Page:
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Box Zones_ImageBox wants enterprise users to make better use of the cloud, but regulations and security concerns make it hard for companies outside the U.S. to take advantage of its cloud storage software in many day-to-day operations.

Today, the cloud storage provider unveiled Box Zones, which leverages regional servers to let enterprise customers use Box’s cloud services with Amazon Web Services or IBM Cloud servers located a little closer to home.

It’s the latest effort by the scrappy company — founded by former Mercer Island, Wash. schoolmates Aaron Levie and Dylan Smith — to stay competitive in the fiercely competitive business of cloud storage and collaboration services for big companies. The Redwood City, Calif., company, with a market value of $1.5 billion, competes against tech titans such as Microsoft and Google, as well as a range of newer cloud companies like consumer-focused Dropbox and enterprise-centric Accelerite.

The new feature means users don’t have to store data in Box’s U.S. servers to take advantage of Box’s syncing, sharing and cloud storage services. To the everyday employees using Box Zones, it should be pretty straightforward.

Box director of product management Jon Fan. Image via Twitter.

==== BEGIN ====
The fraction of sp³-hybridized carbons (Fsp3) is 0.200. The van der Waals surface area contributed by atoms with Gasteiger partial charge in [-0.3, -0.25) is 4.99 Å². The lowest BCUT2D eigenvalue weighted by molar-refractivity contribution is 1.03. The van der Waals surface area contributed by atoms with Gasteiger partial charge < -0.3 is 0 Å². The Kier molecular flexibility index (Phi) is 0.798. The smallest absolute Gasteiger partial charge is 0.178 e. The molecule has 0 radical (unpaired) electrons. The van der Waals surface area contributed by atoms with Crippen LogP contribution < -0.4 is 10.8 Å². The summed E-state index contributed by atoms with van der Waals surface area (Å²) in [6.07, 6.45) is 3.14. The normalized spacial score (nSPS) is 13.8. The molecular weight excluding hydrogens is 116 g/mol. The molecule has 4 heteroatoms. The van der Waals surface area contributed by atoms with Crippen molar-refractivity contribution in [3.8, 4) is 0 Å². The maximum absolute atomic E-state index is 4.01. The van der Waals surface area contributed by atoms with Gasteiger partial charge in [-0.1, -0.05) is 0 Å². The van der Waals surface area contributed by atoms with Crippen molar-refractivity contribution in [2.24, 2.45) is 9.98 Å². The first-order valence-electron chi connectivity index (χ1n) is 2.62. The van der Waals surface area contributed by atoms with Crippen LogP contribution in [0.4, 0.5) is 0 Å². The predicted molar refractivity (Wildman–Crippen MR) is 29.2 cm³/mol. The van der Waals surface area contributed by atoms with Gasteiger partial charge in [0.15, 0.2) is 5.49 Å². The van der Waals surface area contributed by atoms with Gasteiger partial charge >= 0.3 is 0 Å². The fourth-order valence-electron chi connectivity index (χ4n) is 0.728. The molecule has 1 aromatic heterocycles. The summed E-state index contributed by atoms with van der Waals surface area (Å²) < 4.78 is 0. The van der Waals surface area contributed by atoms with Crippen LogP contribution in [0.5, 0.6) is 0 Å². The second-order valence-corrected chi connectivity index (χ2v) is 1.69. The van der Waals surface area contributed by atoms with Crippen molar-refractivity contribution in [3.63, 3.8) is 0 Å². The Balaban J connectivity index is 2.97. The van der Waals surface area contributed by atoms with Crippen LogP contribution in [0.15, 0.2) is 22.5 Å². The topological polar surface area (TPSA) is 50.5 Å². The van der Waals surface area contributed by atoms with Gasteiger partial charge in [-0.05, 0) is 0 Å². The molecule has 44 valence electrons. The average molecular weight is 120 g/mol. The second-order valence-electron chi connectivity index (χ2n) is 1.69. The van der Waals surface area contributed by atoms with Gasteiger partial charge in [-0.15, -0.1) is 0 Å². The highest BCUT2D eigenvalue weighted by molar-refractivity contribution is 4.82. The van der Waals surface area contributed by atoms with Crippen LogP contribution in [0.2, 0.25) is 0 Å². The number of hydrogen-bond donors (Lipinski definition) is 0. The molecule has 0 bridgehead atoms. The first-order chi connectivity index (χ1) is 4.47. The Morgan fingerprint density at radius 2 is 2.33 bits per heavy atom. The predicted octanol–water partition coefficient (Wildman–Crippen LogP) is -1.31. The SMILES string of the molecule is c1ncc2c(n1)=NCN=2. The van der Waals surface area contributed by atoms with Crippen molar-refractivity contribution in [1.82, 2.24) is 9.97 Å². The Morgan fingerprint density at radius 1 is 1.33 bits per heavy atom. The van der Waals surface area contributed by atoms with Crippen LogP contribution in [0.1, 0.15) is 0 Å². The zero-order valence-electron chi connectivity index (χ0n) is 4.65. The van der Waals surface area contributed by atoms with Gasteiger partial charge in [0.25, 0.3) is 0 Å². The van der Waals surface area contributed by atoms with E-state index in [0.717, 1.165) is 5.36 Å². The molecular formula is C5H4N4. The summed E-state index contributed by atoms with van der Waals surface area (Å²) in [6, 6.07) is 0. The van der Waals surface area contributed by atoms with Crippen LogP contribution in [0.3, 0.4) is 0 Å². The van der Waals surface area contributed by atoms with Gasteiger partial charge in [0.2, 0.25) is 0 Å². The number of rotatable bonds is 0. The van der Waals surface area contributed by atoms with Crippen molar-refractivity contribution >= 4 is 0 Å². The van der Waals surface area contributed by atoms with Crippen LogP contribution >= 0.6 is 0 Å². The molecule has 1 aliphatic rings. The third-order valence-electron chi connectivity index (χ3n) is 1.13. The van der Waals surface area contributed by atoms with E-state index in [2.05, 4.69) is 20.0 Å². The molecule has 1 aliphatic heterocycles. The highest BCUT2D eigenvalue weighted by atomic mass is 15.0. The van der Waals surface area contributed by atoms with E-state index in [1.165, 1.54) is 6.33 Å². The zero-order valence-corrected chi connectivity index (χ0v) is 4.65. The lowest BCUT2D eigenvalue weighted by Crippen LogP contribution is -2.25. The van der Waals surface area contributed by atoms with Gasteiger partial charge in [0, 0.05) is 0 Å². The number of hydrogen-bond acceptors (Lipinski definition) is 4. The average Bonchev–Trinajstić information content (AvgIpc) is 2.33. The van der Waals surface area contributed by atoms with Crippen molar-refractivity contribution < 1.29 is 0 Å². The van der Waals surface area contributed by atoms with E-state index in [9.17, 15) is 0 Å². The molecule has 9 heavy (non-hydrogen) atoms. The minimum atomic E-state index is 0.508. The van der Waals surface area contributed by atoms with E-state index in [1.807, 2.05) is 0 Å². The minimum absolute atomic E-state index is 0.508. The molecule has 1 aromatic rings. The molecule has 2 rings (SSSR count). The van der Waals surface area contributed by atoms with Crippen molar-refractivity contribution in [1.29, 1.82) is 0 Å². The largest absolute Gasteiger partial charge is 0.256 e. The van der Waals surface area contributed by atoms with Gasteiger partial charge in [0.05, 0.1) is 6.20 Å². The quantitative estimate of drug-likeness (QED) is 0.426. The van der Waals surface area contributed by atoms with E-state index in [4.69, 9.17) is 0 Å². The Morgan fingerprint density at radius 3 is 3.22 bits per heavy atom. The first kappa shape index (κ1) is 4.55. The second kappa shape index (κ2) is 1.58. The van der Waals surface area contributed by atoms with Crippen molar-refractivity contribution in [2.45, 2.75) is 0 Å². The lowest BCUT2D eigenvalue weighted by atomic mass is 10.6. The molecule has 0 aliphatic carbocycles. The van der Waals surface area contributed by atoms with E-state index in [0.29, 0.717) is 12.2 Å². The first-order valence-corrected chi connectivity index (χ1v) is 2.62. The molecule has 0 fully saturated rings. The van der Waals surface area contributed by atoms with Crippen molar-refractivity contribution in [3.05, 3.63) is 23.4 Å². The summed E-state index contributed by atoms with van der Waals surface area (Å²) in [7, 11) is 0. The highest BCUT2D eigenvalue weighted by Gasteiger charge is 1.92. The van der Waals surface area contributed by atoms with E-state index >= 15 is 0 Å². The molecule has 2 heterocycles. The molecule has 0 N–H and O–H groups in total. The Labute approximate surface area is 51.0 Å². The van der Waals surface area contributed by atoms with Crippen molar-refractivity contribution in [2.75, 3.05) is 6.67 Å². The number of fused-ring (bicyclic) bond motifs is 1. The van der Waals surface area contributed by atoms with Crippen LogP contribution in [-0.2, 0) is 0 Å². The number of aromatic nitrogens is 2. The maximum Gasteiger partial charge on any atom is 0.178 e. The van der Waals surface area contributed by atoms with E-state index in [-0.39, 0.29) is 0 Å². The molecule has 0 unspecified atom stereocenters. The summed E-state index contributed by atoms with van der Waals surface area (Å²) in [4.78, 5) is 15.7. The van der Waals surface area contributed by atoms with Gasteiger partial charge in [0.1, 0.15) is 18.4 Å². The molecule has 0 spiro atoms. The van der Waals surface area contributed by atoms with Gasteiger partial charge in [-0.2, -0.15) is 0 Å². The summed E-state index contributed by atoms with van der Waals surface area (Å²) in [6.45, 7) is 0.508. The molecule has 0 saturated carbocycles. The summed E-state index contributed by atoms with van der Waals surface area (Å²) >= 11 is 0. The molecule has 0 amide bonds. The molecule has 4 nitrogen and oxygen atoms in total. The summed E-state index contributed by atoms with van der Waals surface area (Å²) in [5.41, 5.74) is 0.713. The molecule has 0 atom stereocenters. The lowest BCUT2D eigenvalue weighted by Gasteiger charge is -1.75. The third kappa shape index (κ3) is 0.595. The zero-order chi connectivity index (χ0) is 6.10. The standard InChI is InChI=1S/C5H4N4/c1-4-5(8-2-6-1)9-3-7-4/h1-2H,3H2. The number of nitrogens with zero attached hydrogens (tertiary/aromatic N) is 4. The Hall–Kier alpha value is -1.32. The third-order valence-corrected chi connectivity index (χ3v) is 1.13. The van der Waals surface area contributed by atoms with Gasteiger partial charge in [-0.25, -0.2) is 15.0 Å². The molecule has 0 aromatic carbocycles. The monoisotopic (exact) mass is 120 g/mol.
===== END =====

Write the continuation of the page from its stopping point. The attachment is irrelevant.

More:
Box director of product management Jon Fan. Image via Twitter.

“Spoiler alert: it just looks like Box,” said Jon Fan, Box’s director of product management.

But for IT departments and those in charge of ensuring their company sticks to regulations, Box Zones means users can upload a lot more data to the cloud, along with all the benefits that entails like easier sharing, synced files and increased collaboration. They can also build apps that use Box’s services without worrying if that data is going overseas.

“Firms, particularly outside of the U.S., can’t fully take advantage of the cloud yet,” Fan said. “And they can’t do that because of the complex and evolving regulatory environments.”

With recent rulings around Safe Harbour laws limiting the amount of data European companies can store overseas, the new Box Zones program lets companies take advantage of Box’s services without running afoul of local laws.

However, Box Zones may not solve all the problems with storing data in the cloud. Microsoft is currently fighting the U.S. government to keep data stored in Ireland out of U.S. prosecutors’ hands, and has even spoken to Congress about the issue. But Box Zones takes a step toward more secure and compliant data storage for non-U.S. firms.

The new service is launching in May, initially taking advantage of AWS servers in Ireland, Germany, Singapore and Japan. Later, Box will build on their IBM partnership to expand the Box Zones project to the Netherlands, the U.K., France and Italy.

Box Zones users get the same feature-set as a normal Box enterprise deployment, with access to other specialized governance and encryption programs, but they have regional control. Pricing is incremental based on the size of the deployment, but final pricing has yet to be determined.

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